Lupine Panorama, Mt. Sneffels Wilderness, Colorado
I first discovered this amazing field of lupine along the northern flank of the Sneffels Range in 2010. After shooting two sunsets and two sunrises there, I came up with one of my all-time favorite wildflower images, Lupine and the Sneffels Range. As I was reviewing all the images I shot in those four efforts, however, I suddenly realized I might have overlooked another potentially great shot. Was the flower field so extensive and dense that it would be possible to shoot an ultra-wide panorama stretching all the way from the rising sun to Peak 13,134 and still have flowers filling the entire bottom third of the frame? The panorama would span roughly 180 degrees left to right ‒ way too wide to be shot in a single frame. I'd have to set up the camera perfectly level in every plane and shoot a series of frames, rotating the camera between frames, with each frame overlapping the next, then stitch the pieces together.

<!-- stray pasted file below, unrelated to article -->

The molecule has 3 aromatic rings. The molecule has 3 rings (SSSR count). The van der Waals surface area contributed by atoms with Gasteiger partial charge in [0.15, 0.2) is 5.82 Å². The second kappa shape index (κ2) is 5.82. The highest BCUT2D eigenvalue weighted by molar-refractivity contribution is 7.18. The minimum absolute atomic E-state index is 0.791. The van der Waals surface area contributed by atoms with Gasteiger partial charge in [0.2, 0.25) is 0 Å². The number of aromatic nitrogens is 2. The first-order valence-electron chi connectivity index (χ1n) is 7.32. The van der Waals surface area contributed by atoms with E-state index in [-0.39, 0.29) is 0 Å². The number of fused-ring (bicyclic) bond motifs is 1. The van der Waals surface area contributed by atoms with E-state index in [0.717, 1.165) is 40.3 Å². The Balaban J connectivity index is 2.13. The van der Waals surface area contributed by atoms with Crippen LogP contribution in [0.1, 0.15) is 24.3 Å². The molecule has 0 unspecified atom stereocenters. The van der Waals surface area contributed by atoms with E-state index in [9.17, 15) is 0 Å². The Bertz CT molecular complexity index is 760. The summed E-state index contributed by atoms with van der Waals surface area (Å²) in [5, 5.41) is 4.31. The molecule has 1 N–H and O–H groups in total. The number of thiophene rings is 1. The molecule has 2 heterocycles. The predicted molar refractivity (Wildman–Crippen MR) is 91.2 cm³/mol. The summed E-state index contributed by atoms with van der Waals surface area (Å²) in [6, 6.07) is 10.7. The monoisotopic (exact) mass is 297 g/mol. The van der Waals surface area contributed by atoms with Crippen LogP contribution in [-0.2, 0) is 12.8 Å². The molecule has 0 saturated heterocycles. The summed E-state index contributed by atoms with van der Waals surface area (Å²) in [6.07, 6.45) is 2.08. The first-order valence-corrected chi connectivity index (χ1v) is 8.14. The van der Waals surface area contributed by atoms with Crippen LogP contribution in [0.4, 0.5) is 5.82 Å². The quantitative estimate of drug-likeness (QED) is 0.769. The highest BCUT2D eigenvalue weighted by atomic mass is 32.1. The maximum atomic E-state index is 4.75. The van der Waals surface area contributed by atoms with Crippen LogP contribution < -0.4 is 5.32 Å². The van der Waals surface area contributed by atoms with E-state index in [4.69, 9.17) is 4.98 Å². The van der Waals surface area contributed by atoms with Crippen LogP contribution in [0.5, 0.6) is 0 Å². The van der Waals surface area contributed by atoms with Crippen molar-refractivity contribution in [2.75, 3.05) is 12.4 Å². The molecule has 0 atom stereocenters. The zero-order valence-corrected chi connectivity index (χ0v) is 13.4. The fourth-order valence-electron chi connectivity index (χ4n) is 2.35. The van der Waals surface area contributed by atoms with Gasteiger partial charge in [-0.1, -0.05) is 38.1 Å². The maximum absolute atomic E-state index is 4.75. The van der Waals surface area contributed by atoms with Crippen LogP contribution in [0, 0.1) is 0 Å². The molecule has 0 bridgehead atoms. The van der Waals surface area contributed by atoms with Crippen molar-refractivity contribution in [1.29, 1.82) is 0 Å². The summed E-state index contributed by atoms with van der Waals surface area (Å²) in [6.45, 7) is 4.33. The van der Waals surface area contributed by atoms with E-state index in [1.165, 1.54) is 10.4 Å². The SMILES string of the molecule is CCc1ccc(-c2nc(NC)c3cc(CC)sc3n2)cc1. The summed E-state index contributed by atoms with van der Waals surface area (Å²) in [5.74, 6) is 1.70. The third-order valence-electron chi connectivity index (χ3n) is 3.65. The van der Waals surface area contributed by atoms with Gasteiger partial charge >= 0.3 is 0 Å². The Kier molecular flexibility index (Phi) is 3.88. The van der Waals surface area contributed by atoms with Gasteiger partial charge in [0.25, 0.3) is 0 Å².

To further complicate matters, the extreme range of brightness values across the scene, from the blindingly bright sky near the sun to the shadowed cirque below Mt. Wolcott, would make it impossible to hold full detail with a single exposure at each camera position. I'd actually have to shoot three frames at each camera position using different exposures, rotate the camera, shoot three more, and so on. Then I'd have to combine the three exposures at each camera position to hold detail everywhere in the frame and stitch together the merged images. This complicated procedure meant it was essential that the wind be dead calm so the flowers wouldn't move between exposures. I returned in the summer of 2011 and tried twice to shoot all the component images. Although the wind never really stopped, I shot anyway and hoped for the best. I was delighted to find when I got home that despite all the obstacles I was still able put together my favorite wildflower panorama.